Posted by Tom Foremski - May 5, 2008
[I'm a bit behind on my coverage due to a recent bug.]
- Four engineers for the price of one:
I had an interesting chat with Tom Laffey, Executive VP of products and technology at Tibco Software (Tibco is a founding sponsor of SVW). Tibco, like most US software companies, has been building development teams in India and China. I asked Mr Laffey about reports I'd heard that Indian software development teams were getting more expensive and the teams suffered from very high turnover. He said that Tibco had decided to avoid Bangalore and instead based its Indian development center in Pune, a similar high tech region but one with less competition from surrounding firms. He also said that Tibco offered programmers interesting and cutting edge projects which further reduced turnover. He admitted that employment costs had risen significantly in India. "But I can still get four Indian software engineers for the price of one in Silicon Valley."
Tibco has also been employing software engineers in China. "They speak English surprisingly well." Mr Laffey said that it is important to keep a lot of development in the US because it is closer to its customers and there are cultural differences in developing software that cannot be exported. The main problem with outsourcing development is the brutal travel time. "It can take about 34 hours from door to door to travel to India. I try to break it up with a stop in Europe to visit customers," he said.
- TIE reaches out to San Francisco:
I stopped in on an event in San Francisco organized by TiE, Silicon Valley's largest group of entrepreneurs. The organization's annual conference is coming up May 16 to 17 at the Santa Clara Convention Center and it has an excellent list of speakers and panels (and the best Indian food in the valley:). I said to the organizers that I was surprised to see a TiE event in San Francisco, I always think of the organization as very "deep" valley, almost San Jose, 60 miles from San Francisco. I was told that TiE is trying to reach out to San Francisco's high tech community. Peter Thiel (right) is one of the many top speakers at TiECon this year. Mr Thiel and he is one of the leaders of the SF high tech community, a former CEO of PayPal and a leading investor in startups. Here is this year's agenda.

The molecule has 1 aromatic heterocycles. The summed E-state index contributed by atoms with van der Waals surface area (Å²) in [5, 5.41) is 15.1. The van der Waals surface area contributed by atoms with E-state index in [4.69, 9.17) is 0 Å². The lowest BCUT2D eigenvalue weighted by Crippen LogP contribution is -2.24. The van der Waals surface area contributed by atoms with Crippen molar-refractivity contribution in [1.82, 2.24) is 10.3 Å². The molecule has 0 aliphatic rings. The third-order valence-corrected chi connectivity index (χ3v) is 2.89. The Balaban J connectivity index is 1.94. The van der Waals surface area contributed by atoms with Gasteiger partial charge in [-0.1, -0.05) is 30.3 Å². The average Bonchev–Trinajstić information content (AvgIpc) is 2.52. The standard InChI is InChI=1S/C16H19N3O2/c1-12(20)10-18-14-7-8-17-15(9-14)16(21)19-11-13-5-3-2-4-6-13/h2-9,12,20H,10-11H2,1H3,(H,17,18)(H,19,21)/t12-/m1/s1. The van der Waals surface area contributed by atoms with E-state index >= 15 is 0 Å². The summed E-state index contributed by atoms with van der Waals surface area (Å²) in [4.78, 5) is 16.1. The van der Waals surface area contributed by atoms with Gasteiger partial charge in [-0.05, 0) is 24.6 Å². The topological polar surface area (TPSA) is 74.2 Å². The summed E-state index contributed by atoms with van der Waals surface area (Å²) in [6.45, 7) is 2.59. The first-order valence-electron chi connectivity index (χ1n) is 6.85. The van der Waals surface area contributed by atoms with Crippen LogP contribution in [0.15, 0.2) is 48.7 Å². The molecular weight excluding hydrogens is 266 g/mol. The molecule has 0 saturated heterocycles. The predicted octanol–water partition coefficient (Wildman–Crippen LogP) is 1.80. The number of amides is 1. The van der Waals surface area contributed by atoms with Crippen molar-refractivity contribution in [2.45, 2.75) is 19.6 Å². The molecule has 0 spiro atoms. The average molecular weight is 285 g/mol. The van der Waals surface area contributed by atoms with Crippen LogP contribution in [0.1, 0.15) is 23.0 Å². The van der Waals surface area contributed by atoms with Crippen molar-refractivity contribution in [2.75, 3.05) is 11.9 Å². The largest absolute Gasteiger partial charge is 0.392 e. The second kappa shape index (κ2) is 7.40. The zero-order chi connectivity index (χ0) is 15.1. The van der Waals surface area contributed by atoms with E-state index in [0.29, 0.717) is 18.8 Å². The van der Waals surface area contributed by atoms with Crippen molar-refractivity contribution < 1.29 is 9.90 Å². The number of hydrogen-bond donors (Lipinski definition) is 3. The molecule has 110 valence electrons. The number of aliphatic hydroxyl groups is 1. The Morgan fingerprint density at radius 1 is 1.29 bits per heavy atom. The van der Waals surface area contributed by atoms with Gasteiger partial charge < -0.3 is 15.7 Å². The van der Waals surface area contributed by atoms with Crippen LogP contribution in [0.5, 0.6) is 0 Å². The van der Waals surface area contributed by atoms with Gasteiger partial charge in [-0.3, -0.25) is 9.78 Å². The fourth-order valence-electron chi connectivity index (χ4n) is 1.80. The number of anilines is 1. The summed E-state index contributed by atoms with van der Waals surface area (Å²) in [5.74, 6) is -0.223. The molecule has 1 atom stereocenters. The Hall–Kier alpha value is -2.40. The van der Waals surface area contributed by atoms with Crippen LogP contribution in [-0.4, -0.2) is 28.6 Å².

- PaySimple looks to small business market:
I recently met with Eric Remer, CEO of PaySimple, an online service that lets small businesses accept electronic payments and credit cards while at the same time providing basic invoicing and financial reporting.
"I think that innovation can be incremental," said Mr Remer, referring to a recent post of mine. And I agree, as long as it is a combination of incremental improvements that add up to a lot more. That's what PaySimple has done, combining several financial services into one package that solves a problem for small businesses such as day care centers, dog walkers etc. Customers can pay electronically and the business gets its money sooner.
PaySimple is white labeling the service to smaller banks. It is also developing a way to automatically approve small businesses. It can take about a week to approve a merchant account at a bank. PaySimple says it will be able to do it all automatically -- the first such service of its kind. PaySimple plans to outsource this service to other companies.
VentureBeat threw a great party to celebrate... something?! [Matt Marshall announced something from the balcony at the Ambassador but I couldn't hear much because I was behind him and I was distracted because it reminded me of Mussolini for some strange reason but without quite as much gesticulation :-)
I'm a big fan of VentureBeat and its journalists. It is run by Matt Marshall, the former VC beat reporter at the San Jose Mercury. Dean Takahashi is a recent recruit and also a former San Jose Mercury reporter. All the top media digerati were there. I asked Mike Arrington how his roll-up strategy was coming along but he just glared at me and said "I thought you said it wouldn't work." I said that his math was spot-on but I couldn't see how all the egos could be rolled up into the same company. [Actually, the VentureBeat party showed you could get almost all of the top media celebs/bloggers into the same room but it required a lot of alcohol.]
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